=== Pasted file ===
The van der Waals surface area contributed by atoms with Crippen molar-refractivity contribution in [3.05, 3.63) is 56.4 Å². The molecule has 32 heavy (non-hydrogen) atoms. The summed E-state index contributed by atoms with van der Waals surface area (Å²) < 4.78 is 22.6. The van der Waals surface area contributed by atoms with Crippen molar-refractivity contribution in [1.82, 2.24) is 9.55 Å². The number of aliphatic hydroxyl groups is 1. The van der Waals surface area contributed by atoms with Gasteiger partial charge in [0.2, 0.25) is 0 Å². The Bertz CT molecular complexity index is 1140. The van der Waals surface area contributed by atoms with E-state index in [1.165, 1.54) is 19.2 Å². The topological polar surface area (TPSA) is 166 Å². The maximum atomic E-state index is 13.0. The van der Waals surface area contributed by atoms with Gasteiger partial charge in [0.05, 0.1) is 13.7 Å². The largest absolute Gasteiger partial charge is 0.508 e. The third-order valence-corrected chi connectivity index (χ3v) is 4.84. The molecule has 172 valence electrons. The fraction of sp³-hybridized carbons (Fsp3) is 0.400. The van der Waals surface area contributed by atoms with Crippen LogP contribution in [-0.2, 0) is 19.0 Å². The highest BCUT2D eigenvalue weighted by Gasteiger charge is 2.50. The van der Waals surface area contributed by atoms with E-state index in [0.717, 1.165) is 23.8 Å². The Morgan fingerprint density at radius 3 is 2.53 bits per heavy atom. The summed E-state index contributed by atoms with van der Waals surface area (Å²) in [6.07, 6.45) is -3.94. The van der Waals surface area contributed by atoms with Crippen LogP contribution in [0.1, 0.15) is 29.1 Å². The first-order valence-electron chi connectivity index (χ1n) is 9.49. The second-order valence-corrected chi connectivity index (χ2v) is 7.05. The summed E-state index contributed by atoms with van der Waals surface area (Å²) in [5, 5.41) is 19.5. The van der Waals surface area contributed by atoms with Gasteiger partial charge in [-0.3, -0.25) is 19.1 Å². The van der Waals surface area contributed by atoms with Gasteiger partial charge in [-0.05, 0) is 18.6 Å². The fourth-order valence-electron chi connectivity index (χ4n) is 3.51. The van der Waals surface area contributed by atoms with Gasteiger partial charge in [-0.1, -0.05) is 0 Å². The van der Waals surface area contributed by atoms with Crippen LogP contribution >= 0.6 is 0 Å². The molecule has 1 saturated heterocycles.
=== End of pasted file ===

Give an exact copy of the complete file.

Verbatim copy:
The van der Waals surface area contributed by atoms with Crippen molar-refractivity contribution in [3.05, 3.63) is 56.4 Å². The molecule has 32 heavy (non-hydrogen) atoms. The summed E-state index contributed by atoms with van der Waals surface area (Å²) < 4.78 is 22.6. The van der Waals surface area contributed by atoms with Crippen molar-refractivity contribution in [1.82, 2.24) is 9.55 Å². The number of aliphatic hydroxyl groups is 1. The van der Waals surface area contributed by atoms with Gasteiger partial charge in [0.2, 0.25) is 0 Å². The Bertz CT molecular complexity index is 1140. The van der Waals surface area contributed by atoms with E-state index in [1.165, 1.54) is 19.2 Å². The topological polar surface area (TPSA) is 166 Å². The maximum atomic E-state index is 13.0. The van der Waals surface area contributed by atoms with Gasteiger partial charge in [0.05, 0.1) is 13.7 Å². The largest absolute Gasteiger partial charge is 0.508 e. The third-order valence-corrected chi connectivity index (χ3v) is 4.84. The molecule has 172 valence electrons. The fraction of sp³-hybridized carbons (Fsp3) is 0.400. The van der Waals surface area contributed by atoms with Crippen LogP contribution in [-0.2, 0) is 19.0 Å². The highest BCUT2D eigenvalue weighted by Gasteiger charge is 2.50. The van der Waals surface area contributed by atoms with E-state index in [0.717, 1.165) is 23.8 Å². The Morgan fingerprint density at radius 3 is 2.53 bits per heavy atom. The summed E-state index contributed by atoms with van der Waals surface area (Å²) in [6.07, 6.45) is -3.94. The van der Waals surface area contributed by atoms with Crippen LogP contribution in [0.1, 0.15) is 29.1 Å². The first-order valence-electron chi connectivity index (χ1n) is 9.49. The second-order valence-corrected chi connectivity index (χ2v) is 7.05. The summed E-state index contributed by atoms with van der Waals surface area (Å²) in [5, 5.41) is 19.5. The van der Waals surface area contributed by atoms with Gasteiger partial charge in [-0.3, -0.25) is 19.1 Å². The van der Waals surface area contributed by atoms with Gasteiger partial charge in [-0.05, 0) is 18.6 Å². The fourth-order valence-electron chi connectivity index (χ4n) is 3.51. The van der Waals surface area contributed by atoms with Gasteiger partial charge in [-0.1, -0.05) is 0 Å². The van der Waals surface area contributed by atoms with Crippen LogP contribution >= 0.6 is 0 Å². The molecule has 1 saturated heterocycles.